In early May, The Trump administration responded to a breakdown in talks with Chinese officials by increasing U.S. tariffs from 10% to 25% on $200 billion worth of Chinese goods. These actions were met by additional Chinese tariffs on $60 billion worth of U.S. products. China also announced an investigation into shipping providers like FedEx for allegedly diverting certain inbound shipments, which has raised further fears over supply chain disruptions. Given that 20% of the world’s manufacturing output is driven through China , the impact of these developments has been severe.
With U.S. tariffs now covering $250 billion of Chinese goods and Chinese tariffs reaching $110 billion worth of U.S. products, research estimates that the Chinese and U.S. trade conflict has already cost U.S. businesses and consumers $3 billion through higher prices, and another $1.4 billion in lost efficiency (i.e. delayed or interrupted shipments). And still the conflict drags on.
In conjunction with Chinese trade conflict, the U.S. just recently announced the potential for new tariffs on Mexican imports unless an agreement on immigration can be reached. Although the immediate threat of tariffs appears to have been staved off in recent days, there is no telling what developments will occur over the next several months. As the first half of 2019 has shown, trade disputes can escalate quickly. Now, with numerous businesses having just turned to Mexico as an alternative supply route to avoid Chinese conflict, these connections are already in jeopardy. The result? Even more costs, additional supply chain restructuring, and an utter logistics nightmare.
Repercussions for U.S. businesses
As trade conflicts continue to escalate, the U.S. may soon have higher tariffs on imported goods than practically any other country in the world. Subsequently, U.S. businesses with suppliers in China and now also in Mexico face significant challenges regarding where their inventory is developed, how much it costs, how long it takes to inbound, and where it is ultimately stored.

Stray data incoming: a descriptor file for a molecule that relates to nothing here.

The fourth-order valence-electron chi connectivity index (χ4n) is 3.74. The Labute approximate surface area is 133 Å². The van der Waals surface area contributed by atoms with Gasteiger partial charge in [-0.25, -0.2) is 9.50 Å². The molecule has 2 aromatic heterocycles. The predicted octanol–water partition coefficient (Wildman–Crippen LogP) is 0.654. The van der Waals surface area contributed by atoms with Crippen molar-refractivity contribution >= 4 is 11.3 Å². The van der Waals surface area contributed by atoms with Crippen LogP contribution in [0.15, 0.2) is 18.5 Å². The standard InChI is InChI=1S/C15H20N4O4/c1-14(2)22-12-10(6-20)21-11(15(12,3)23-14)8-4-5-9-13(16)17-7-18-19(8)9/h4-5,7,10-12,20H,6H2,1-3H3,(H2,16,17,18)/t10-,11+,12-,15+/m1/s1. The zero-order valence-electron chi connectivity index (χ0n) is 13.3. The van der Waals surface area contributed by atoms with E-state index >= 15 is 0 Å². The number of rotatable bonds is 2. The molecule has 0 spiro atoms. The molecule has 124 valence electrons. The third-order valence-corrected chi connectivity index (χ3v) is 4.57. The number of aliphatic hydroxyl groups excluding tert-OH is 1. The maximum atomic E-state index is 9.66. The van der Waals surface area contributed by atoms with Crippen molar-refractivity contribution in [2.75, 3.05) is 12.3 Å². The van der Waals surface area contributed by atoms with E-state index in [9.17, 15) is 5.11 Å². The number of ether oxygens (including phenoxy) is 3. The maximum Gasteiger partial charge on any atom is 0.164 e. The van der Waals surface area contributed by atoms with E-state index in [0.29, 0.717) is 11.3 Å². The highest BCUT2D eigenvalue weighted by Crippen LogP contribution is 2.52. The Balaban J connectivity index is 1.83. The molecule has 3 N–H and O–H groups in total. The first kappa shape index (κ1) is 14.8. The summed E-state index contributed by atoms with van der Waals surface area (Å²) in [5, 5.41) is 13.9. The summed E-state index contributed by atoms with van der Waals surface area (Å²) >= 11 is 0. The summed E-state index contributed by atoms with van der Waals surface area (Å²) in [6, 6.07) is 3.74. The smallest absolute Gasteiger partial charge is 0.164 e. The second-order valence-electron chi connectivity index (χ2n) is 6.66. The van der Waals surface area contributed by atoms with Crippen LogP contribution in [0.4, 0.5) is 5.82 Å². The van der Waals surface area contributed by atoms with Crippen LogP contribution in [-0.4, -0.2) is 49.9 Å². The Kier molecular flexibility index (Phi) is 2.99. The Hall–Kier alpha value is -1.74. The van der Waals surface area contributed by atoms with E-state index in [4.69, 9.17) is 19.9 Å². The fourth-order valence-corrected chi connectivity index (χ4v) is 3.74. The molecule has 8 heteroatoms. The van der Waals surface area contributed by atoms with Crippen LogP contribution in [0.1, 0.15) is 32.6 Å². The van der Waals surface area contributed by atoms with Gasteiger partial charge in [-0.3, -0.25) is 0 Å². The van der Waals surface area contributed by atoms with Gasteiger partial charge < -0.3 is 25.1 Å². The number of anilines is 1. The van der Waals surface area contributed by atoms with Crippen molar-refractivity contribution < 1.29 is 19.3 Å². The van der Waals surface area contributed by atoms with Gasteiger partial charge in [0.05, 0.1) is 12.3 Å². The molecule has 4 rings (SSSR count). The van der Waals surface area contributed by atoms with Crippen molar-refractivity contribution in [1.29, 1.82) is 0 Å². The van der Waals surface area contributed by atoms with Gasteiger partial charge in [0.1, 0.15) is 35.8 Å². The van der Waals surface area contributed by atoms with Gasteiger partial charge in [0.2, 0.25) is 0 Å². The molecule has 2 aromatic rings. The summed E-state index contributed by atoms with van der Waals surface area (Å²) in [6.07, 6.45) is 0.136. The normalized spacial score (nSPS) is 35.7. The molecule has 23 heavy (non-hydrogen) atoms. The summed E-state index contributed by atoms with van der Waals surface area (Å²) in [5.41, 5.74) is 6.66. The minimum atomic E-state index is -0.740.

For large companies with the appropriate funding and personnel, the primary strategy has been to establish entirely new supply routes. It is no surprise then to find that while U.S. imports from China fell significantly in Q1 2019, U.S. imports from Vietnam rose by 38%, from Taiwan by 22%, and from Korea by 17%. However, while this strategy is more easily achievable for larger firms, small and mid-sized businesses rarely possess the resources to quickly restructure their supply chains in this fashion. And as time passes, the costs accrue.
As the escalation of trade conflicts continues, it is often small and mid-sized businesses that lack the capacity to cope with rising inventory costs and supply disruptions. They also lack the funding and expertise to effectively redirect their supply routes, either through new countries or entirely different regions, to circumvent tariffs. As opposed to larger businesses, it can take months or even years for smaller businesses to identify new suppliers, complete the necessary due diligence, and establish alternative shipping routes. This wastes valuable time and creates further delays. And as profit margins are sliced and costs increase, companies are forced into laying off staff, reducing inventory levels, and delaying new growth projects just to maintain daily operations. Such is the case with Roger Alves, the owner of a small, California-based consumer electronics company.
Roger’s company, Scosche Industries, has for decades maintained several major suppliers in China. However, the past year has seen Roger’s business directly impacted by regional trade conflicts. Just within the past 12 months, Scosche Industries has paid more than $2 million in tariffs. This has forced the 40-year-old company to lay off numerous workers and indefinitely delay new investment initiatives.
As the China-U.S. conflict drags on, Scosche is now looking to establish supply centers in Vietnam to replace Chinese partners, a strategy many businesses are considering with Mexico’s viability in jeopardy. But rerouting supplies from Vietnam requires intensive analysis, investment, and logistics specialization. Inbound inventory must be completely redirected from new suppliers, additional compliance documentation is required, and operations are in many ways restarted from scratch. It’s a laborious process that takes time to implement, and all the while Alves continues to eat the cost of rising tariffs. But what else is there to do?